Georgia farmers are never surprised to see fall armyworms munching on their stands of corn, sorghum and forage hay crops – they just hope for a low number of armyworms.
UGA Extension Entomologist, Will Hudson, describes fall armyworms as the “larval or caterpillar stage of a nondescript, small gray moth which overwinters in Florida and the tropics.” Each year, storms bring the adult moths north.
When it comes to pastures, the fall armyworms feed on most all forage grasses, including bahiagrass, bermudagrass, fescue and mixes. Armyworm caterpillars also prefer turfgrasses and feed above the ground, primarily eating foliage and tender stems.
Adult fall armyworm moths are active at night. Females lay between 50 and several hundred eggs in masses that hatch in just a few days. The life cycle from egg to moth takes about 28 days in the warm weather of August and September. The larvae take several weeks to develop. When they are small, they don’t eat much, but when they molt to the last stage, they can eat up an entire pasture in four to five days.
Fall armyworms feed on bermudagrass and other turfgrass species. Damage to established turf is most often aesthetic, but newly planted sod or sprigs can be severely damaged or even killed by fall armyworm feeding.
The female moth, the mature stage of this insect, can lay up to 1,000 eggs over several nights. Within a few days, the eggs will hatch and the caterpillars begin feeding. The caterpillars will molt six times before maturing, and increase in size each time they molt. A generation is completed between 18 to 28 days, depending on temperature.
Newly hatched fall armyworms are white, yellow or light green, but darken as they mature. The mature fall armyworms are about 1.5 inches in length with a body color that ranges from green to brown or black. They have been described as having a greasy or oily appearance and are distinguished by the prominent inverted white “y” on their head capsule.
Small larvae easily go unnoticed. They do not eat through the leaf tissue; rather they scrape off all of the green tissue and leave a clear membrane that gives the leaf a lacey or a skeletonized appearance. On the other hand, large larvae can quickly denude a turf or forage canopy.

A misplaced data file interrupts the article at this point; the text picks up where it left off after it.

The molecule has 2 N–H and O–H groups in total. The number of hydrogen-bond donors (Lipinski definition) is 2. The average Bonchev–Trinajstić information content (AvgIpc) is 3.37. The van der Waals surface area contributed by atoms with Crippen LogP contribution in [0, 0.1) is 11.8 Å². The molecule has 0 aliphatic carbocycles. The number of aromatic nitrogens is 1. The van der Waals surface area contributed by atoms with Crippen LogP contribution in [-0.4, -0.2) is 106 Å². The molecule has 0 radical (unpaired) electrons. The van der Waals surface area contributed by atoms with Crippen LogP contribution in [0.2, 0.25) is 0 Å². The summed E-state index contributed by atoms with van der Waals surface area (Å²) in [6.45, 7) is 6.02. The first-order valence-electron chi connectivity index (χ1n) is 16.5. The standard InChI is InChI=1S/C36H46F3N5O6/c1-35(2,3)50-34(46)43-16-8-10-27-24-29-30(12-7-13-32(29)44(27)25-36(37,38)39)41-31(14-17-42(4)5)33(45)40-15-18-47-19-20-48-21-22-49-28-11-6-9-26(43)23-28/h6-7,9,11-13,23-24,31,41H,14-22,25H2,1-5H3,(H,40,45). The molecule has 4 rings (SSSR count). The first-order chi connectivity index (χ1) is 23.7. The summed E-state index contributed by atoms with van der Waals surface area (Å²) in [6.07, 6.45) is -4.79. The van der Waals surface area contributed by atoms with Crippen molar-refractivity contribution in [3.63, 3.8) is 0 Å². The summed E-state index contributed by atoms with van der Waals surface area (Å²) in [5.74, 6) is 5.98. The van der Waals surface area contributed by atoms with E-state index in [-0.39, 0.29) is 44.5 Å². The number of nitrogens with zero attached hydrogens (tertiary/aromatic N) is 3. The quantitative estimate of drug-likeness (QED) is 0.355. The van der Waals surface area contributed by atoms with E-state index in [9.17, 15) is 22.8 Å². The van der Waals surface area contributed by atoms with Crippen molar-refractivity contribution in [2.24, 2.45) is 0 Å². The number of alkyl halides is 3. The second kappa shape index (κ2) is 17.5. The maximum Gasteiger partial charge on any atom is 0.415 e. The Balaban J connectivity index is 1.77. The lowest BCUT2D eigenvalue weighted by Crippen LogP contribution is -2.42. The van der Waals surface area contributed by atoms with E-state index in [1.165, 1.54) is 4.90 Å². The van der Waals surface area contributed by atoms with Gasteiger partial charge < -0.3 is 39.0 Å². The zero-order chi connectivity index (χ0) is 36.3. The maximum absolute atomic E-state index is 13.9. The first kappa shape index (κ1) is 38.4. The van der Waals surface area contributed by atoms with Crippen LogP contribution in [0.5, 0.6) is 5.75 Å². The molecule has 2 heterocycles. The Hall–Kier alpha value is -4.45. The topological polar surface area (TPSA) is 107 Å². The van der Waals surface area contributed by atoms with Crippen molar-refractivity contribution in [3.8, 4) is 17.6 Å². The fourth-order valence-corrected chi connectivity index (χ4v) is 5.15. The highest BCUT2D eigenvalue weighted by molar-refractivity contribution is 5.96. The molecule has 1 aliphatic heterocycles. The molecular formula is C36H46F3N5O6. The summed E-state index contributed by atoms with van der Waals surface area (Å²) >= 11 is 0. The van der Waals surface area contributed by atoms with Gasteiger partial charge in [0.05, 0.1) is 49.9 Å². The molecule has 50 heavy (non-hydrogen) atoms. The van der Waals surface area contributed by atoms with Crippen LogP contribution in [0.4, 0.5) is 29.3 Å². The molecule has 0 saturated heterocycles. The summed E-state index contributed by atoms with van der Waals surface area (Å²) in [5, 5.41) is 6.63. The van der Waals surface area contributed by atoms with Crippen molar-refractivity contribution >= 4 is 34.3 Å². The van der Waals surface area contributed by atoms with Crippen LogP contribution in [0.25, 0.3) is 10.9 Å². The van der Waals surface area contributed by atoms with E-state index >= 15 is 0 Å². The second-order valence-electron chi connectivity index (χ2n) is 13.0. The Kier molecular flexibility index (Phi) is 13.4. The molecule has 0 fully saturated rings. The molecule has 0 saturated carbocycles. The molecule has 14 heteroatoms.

Targeting smaller caterpillars of a half-inch or less is important for two reasons. First, the caterpillars do not cause severe damage until they reach a size of one inch in length. Second, as with many pests, smaller larvae are much more susceptible to insecticide control than larger ones.
You don’t want to treat a lawn or a field if it is not needed, but homeowners and landowners need to be scouting for the presence of fall armyworms regularly and frequently. It is important to catch an infestation before the armyworms cause major damage, and the bigger they are, the more damage they cause.
Preventive insecticide treatments are not practical because outbreaks of fall armyworms tend to be random and mortality caused by their natural enemies is usually quite good. Unnecessary insecticide applications can eliminate those natural enemies, and ultimately lead to a worse armyworm problem following treatment.
Scouting options for homeowners include close examination of the turf, possibly in tandem with the use of a soapy water flush. When you pour soapy water over a patch of grass (1/2 oz. dishwashing soap/gallon water), the solution will irritate the larvae, which will drive them up from the soil surface very quickly. Heavily infested turf will also have visible greenish-black fecal pellets, or “frass,” on the soil surface.
Other indicators of armyworm infestations may include high numbers of birds or even paper wasps that use the fall armyworms as food. If present, the caterpillars will become visible in about 60 seconds, as they are irritated by the flush and will leave their hiding places in the thatch to escape it.
In addition to the birds and paper wasps mentioned above, a number of other insects feed on armyworms, including tiger beetles and other ground beetles. Fall armyworms, like many other turf infesting caterpillars can also be heavily parasitized by tiny wasps that kill the caterpillars and cause no harm to humans or pets. These natural enemies can be conserved by spot rather than blanket spraying and properly timing control efforts.
Armyworms rarely kill grass, but some lawns may be severely weakened. Feeding damage, coupled with an already stressed lawn, may justify applying insecticides.
In turf or pastures, finding five caterpillars per square foot is a signal to start treating for fall armyworms. Carbaryl (Sevin), pyrethroids and other recommended insecticides are effective caterpillar killers.
Products containing Bt (Bacillus thuringiensis) are effective only on little (a half-inch or smaller) worms. Irrigate before treating, to move the caterpillars out of the thatch. Treat in late afternoon, when the caterpillars are likely to begin feeding. If possible, mow before you treat, and then don’t mow for three days after the treatment.
For more information or if you need assistance identifying armyworms, contact your UGA Cooperative Extension office.